|Grace Chen (left) and Yue-Sai Kan at the 2018 China Fashion Gala at the Plaza Hotel in New York City on May 4. [China Daily]|
Being fashionable is not about how many couture designers a society has but about how its people dress, China's star couturier tells Zhang Ruinan in New York
Twenty years ago Grace Chen became the first student from the Chinese mainland to study fashion design in New York's Fashion Institute of Technology.
"But starting from 2005, about 10 years after my graduation, more and more Chinese students have come to study fashion design in the US," said the Beijing-born couturier who established her couture brand under her name in Shanghai in 2009. "They've slowly gone back to China to establish their own brands, so now they are getting attention."
"In Shanghai, or in Beijing or Guangzhou, we have this new generation of Chinese fashion designers... Of course, they are not mature yet, but it's (a work) in progress," Chen said. "In five to 10 years, China will have its own modern fashion identity."
Chen may have studied and worked in the United States, but in China she has been exploring the modern Chinese style for years. She said that when people are asked to describe Chinese style, they usually think back hundreds or maybe thousands of years.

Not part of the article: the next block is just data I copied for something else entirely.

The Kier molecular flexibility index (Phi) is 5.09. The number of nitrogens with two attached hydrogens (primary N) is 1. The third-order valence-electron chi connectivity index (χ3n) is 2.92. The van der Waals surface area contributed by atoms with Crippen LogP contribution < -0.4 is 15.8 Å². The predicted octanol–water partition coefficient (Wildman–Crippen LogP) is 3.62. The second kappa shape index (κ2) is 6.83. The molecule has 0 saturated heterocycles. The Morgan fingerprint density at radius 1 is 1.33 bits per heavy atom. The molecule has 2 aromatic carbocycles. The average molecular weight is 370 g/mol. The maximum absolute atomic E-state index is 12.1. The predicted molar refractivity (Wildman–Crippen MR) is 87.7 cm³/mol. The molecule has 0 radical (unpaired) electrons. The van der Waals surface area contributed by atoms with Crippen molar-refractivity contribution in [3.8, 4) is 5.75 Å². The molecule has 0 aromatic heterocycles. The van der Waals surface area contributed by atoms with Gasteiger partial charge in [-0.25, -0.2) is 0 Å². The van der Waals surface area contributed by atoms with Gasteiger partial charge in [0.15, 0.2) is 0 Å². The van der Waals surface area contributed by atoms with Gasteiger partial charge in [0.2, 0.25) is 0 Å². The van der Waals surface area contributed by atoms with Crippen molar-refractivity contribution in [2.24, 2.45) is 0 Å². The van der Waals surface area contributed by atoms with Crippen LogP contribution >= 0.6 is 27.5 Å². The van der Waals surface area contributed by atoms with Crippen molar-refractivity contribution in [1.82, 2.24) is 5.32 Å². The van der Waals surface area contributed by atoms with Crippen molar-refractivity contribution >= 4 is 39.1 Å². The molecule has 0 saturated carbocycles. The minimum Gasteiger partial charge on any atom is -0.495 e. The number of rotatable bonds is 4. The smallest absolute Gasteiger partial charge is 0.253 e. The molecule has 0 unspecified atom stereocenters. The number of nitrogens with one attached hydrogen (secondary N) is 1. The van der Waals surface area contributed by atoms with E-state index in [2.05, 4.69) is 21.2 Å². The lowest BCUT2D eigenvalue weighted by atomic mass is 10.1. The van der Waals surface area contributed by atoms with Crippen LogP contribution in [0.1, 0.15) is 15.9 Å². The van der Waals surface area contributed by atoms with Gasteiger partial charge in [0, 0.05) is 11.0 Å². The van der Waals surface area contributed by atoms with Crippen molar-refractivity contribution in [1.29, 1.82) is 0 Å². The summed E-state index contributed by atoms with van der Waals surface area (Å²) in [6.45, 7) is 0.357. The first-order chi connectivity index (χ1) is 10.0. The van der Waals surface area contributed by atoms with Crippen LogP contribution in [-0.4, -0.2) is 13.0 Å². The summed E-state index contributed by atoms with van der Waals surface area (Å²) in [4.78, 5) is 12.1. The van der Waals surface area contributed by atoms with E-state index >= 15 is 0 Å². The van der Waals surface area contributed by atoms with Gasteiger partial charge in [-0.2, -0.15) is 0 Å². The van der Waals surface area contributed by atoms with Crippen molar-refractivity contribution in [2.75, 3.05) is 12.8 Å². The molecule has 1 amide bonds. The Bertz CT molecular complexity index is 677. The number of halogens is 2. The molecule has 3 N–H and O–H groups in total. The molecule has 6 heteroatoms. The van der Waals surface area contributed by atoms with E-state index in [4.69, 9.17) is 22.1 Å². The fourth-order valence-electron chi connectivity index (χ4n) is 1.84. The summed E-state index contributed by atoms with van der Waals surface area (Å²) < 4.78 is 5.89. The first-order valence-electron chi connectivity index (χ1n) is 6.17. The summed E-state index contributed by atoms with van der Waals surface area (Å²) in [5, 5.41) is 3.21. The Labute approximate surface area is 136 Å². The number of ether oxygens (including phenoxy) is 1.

But what's the modern Chinese image? This is a question that the designer frequently asks herself.
"That's also why I decided to come back to China after working for 15 years in the US fashion industry in New York and Los Angeles," Chen said during an interview before her first show at the third annual China Fashion Show at the Plaza Hotel in New York City last month. "I've always wanted to have my own brand, a brand that can represent China's fashion."
Combining her understanding of Chinese culture with Western fashion design, Chen's brand has earned international recognition. Called "The Power Dresser for Modern Women", Chen describes her designs as "timeless" with a modern appeal of style, a luxury appeal of traditional couture and a hint of Chinese culture.
Chen's New York debut show featured a mix of her current "Modern Times" collection, a few pieces called "Manhattan Skyline" specially designed for the show, and some classic pieces from her older collections. The dresses can cost anything between $3,000 and $6,000.
"I'm not just making clothes for my clients, I'm helping them to change their spirit and lifestyle," Chen said. Although Chen said she does not design for a particular type of women, her dresses represent an image of the woman who is independent, professional, active and modern.
Chen's clientele list ranges from entertainment celebrities to businesswomen and politicians.
"Between the Chinese customers and the global luxury brands, there is something missing: mutual understanding," Chen said. "That's our value. We understand their body shape, complexion, their needs for appearance, for their social and inner needs... That's why they call us, 'the designer who knows women the best'. It all comes from our customers. They gave us the reputation."